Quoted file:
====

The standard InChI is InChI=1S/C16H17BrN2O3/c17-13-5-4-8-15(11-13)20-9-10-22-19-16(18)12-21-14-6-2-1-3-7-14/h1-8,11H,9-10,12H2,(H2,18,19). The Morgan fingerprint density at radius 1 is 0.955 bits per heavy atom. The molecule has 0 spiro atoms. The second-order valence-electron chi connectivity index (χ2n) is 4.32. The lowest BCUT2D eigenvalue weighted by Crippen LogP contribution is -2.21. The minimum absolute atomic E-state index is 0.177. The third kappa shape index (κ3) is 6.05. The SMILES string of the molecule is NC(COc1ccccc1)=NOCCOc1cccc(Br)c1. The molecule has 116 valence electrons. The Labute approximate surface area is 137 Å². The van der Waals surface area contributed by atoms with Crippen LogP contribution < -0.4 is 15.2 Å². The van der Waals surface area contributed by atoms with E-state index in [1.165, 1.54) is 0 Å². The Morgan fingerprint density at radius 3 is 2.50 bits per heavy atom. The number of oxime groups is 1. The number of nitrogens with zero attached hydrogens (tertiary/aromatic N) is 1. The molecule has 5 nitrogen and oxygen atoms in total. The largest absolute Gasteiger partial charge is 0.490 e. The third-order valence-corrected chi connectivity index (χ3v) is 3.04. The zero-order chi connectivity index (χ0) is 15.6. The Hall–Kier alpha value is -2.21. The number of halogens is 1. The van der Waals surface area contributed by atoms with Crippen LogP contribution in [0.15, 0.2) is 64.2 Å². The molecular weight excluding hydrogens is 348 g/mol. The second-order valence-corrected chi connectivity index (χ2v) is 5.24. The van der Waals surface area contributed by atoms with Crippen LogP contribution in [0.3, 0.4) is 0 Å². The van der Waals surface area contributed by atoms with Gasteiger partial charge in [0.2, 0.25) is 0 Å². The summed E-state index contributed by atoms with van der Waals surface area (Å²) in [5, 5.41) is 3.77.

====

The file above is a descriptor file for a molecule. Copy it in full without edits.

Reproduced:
The standard InChI is InChI=1S/C16H17BrN2O3/c17-13-5-4-8-15(11-13)20-9-10-22-19-16(18)12-21-14-6-2-1-3-7-14/h1-8,11H,9-10,12H2,(H2,18,19). The Morgan fingerprint density at radius 1 is 0.955 bits per heavy atom. The molecule has 0 spiro atoms. The second-order valence-electron chi connectivity index (χ2n) is 4.32. The lowest BCUT2D eigenvalue weighted by Crippen LogP contribution is -2.21. The minimum absolute atomic E-state index is 0.177. The third kappa shape index (κ3) is 6.05. The SMILES string of the molecule is NC(COc1ccccc1)=NOCCOc1cccc(Br)c1. The molecule has 116 valence electrons. The Labute approximate surface area is 137 Å². The van der Waals surface area contributed by atoms with Crippen LogP contribution < -0.4 is 15.2 Å². The van der Waals surface area contributed by atoms with E-state index in [1.165, 1.54) is 0 Å². The Morgan fingerprint density at radius 3 is 2.50 bits per heavy atom. The number of oxime groups is 1. The number of nitrogens with zero attached hydrogens (tertiary/aromatic N) is 1. The molecule has 5 nitrogen and oxygen atoms in total. The largest absolute Gasteiger partial charge is 0.490 e. The third-order valence-corrected chi connectivity index (χ3v) is 3.04. The zero-order chi connectivity index (χ0) is 15.6. The Hall–Kier alpha value is -2.21. The number of halogens is 1. The van der Waals surface area contributed by atoms with Crippen LogP contribution in [0.15, 0.2) is 64.2 Å². The molecular weight excluding hydrogens is 348 g/mol. The second-order valence-corrected chi connectivity index (χ2v) is 5.24. The van der Waals surface area contributed by atoms with Crippen LogP contribution in [0.3, 0.4) is 0 Å². The van der Waals surface area contributed by atoms with Gasteiger partial charge in [0.2, 0.25) is 0 Å². The summed E-state index contributed by atoms with van der Waals surface area (Å²) in [5, 5.41) is 3.77.